Friday, June 10, 2011

Political Robocalls Held Subject to Identification Requirements of Federal Law

This posting was written by Thomas A. Long, Editor of CCH Privacy Law in Marketing.

The State of Maryland could proceed with a Telephone Consumer Protection Act (TCPA) suit against a corporation that provided various services to candidates for political office, for broadcasting prerecorded voice messages to more than 112,000 telephone numbers belonging to Maryland residents, the federal district court in Baltimore has determined.

The messages allegedly did not identify the caller or disclose on whose behalf the call was being made, as required by the TCPA.

The corporation had been hired to serve as a political consultant by a candidate in the 2010 Maryland gubernatorial election. The message—which was broadcast via an automated dialing system on election day, primarily to registered Democrats residing in Baltimore City and Prince George’s County—stated that the incumbent governor had been “successful” in the election and did not need the recipients’ votes. The message did not indicate that the calls were made on behalf of the opposing candidate.

Political robocalls are not exempt from the TCPA’s identification and disclosure requirements, the court said. Those requirements were not limited to calls made for a commercial purpose; they apply to any calls made with an autodialer.

Liability of Corporation, Owner, Employee

Even though the calls were placed by a third-party telemarketing company, the corporation could be liable under the TCPA as an entity responsible for initiating the calls.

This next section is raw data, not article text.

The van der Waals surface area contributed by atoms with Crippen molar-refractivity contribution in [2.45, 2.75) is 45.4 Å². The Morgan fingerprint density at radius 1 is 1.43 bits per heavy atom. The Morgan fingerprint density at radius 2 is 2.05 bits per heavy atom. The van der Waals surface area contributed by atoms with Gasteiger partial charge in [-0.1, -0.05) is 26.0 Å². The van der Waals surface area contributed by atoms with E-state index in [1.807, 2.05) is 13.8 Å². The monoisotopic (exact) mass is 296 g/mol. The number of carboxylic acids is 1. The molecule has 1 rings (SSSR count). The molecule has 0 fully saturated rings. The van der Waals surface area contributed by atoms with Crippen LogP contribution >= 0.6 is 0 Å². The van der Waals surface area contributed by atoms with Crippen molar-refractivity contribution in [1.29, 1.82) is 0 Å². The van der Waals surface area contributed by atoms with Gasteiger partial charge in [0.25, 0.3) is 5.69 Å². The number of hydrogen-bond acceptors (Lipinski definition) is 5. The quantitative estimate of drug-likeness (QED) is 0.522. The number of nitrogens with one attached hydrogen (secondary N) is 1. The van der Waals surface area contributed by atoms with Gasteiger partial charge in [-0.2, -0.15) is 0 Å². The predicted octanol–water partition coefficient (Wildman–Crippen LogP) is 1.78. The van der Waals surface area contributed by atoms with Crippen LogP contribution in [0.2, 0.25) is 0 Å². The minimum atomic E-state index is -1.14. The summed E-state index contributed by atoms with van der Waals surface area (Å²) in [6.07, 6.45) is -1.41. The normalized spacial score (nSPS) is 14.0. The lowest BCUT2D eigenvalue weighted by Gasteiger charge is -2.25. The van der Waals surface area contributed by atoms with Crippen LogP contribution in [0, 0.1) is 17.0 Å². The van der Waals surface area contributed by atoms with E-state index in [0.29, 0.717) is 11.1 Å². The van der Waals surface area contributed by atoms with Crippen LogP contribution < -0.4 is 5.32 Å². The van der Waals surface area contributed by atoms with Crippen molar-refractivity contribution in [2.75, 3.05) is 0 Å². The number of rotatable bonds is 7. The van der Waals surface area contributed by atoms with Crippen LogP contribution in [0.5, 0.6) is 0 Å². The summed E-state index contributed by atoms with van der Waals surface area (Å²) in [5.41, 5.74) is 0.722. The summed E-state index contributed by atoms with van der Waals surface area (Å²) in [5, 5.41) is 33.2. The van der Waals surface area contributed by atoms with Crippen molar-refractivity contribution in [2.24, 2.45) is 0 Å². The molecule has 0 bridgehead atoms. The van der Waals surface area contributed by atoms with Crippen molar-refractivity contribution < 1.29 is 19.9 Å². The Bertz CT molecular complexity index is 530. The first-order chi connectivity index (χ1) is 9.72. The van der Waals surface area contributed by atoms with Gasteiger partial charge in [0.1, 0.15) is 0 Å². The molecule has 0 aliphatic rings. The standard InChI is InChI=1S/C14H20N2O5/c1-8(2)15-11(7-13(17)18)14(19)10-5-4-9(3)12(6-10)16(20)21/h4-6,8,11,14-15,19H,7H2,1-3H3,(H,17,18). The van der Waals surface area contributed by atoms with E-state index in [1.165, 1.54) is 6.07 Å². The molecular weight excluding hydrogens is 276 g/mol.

The corporation allegedly went to the telemarketer’s website, uploaded a prerecorded message and a list of phone numbers, and directed the telemarketer to broadcast the message to those numbers. The corporation was in a position to ensure that the content of the message complied with the TCPA, according to the court.

The corporation’s owner and its employee could be individually liable under the TCPA. The statute authorized state attorneys general to bring actions against “any person” who violated the disclosure requirements, the court said. The State contended that the owner and employee personally participated in the violations.

First Amendment

The TCPA did not violate the First Amendment, in the court’s view. The TCPA section at issue imposed technical requirements that applied to all prerecorded phone messages. The requirements were content-neutral and subject to intermediate scrutiny.

The government had a substantial interest in protecting residential privacy. The disclosure requirements allowed call recipients to terminate the call and to contact the caller to prevent future unwanted calls.

The TCPA was narrowly tailored; the statute allowed the continued use of autodialers while protecting the right of the recipient to choose whether or not to receive a message. The corporation had ample alternative channels for communication. The TCPA also promoted the government’s interest in preventing citizens from being misled as to the originators of recorded phone messages, the court said.

The May 25 decision is State of Maryland v. Universal Elections, Inc., CCH Privacy Law in Marketing ¶60,634.

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